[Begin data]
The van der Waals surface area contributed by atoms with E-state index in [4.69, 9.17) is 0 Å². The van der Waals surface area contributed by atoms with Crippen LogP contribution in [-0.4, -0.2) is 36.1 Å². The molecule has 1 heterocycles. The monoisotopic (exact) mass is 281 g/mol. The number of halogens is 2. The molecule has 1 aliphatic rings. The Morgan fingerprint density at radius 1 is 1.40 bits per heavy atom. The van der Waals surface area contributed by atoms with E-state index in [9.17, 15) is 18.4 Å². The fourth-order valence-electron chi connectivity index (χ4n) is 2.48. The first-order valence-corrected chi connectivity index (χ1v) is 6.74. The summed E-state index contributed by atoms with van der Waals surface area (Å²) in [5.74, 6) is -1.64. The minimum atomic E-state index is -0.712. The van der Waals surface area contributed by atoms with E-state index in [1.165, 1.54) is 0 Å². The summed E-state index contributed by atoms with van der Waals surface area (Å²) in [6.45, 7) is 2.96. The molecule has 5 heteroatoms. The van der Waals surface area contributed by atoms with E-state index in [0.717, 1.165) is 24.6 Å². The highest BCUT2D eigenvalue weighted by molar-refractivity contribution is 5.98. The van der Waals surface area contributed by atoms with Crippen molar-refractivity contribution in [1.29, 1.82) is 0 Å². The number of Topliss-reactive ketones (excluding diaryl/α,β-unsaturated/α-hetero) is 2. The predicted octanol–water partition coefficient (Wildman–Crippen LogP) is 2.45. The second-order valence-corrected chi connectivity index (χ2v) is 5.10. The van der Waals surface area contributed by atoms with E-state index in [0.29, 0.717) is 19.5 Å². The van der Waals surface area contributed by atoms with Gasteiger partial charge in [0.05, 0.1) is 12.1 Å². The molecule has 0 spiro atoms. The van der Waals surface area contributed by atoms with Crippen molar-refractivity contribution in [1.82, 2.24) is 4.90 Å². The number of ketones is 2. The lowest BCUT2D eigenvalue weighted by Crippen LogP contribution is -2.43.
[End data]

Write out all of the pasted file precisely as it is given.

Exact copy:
The van der Waals surface area contributed by atoms with E-state index in [4.69, 9.17) is 0 Å². The van der Waals surface area contributed by atoms with Crippen LogP contribution in [-0.4, -0.2) is 36.1 Å². The molecule has 1 heterocycles. The monoisotopic (exact) mass is 281 g/mol. The number of halogens is 2. The molecule has 1 aliphatic rings. The Morgan fingerprint density at radius 1 is 1.40 bits per heavy atom. The van der Waals surface area contributed by atoms with E-state index in [9.17, 15) is 18.4 Å². The fourth-order valence-electron chi connectivity index (χ4n) is 2.48. The first-order valence-corrected chi connectivity index (χ1v) is 6.74. The summed E-state index contributed by atoms with van der Waals surface area (Å²) in [5.74, 6) is -1.64. The minimum atomic E-state index is -0.712. The van der Waals surface area contributed by atoms with E-state index in [1.165, 1.54) is 0 Å². The summed E-state index contributed by atoms with van der Waals surface area (Å²) in [6.45, 7) is 2.96. The molecule has 5 heteroatoms. The van der Waals surface area contributed by atoms with E-state index in [0.717, 1.165) is 24.6 Å². The highest BCUT2D eigenvalue weighted by molar-refractivity contribution is 5.98. The van der Waals surface area contributed by atoms with Crippen molar-refractivity contribution in [1.29, 1.82) is 0 Å². The number of Topliss-reactive ketones (excluding diaryl/α,β-unsaturated/α-hetero) is 2. The predicted octanol–water partition coefficient (Wildman–Crippen LogP) is 2.45. The second-order valence-corrected chi connectivity index (χ2v) is 5.10. The van der Waals surface area contributed by atoms with E-state index in [0.29, 0.717) is 19.5 Å². The van der Waals surface area contributed by atoms with Gasteiger partial charge in [0.05, 0.1) is 12.1 Å². The molecule has 0 spiro atoms. The van der Waals surface area contributed by atoms with Crippen molar-refractivity contribution in [1.82, 2.24) is 4.90 Å². The number of ketones is 2. The lowest BCUT2D eigenvalue weighted by Crippen LogP contribution is -2.43.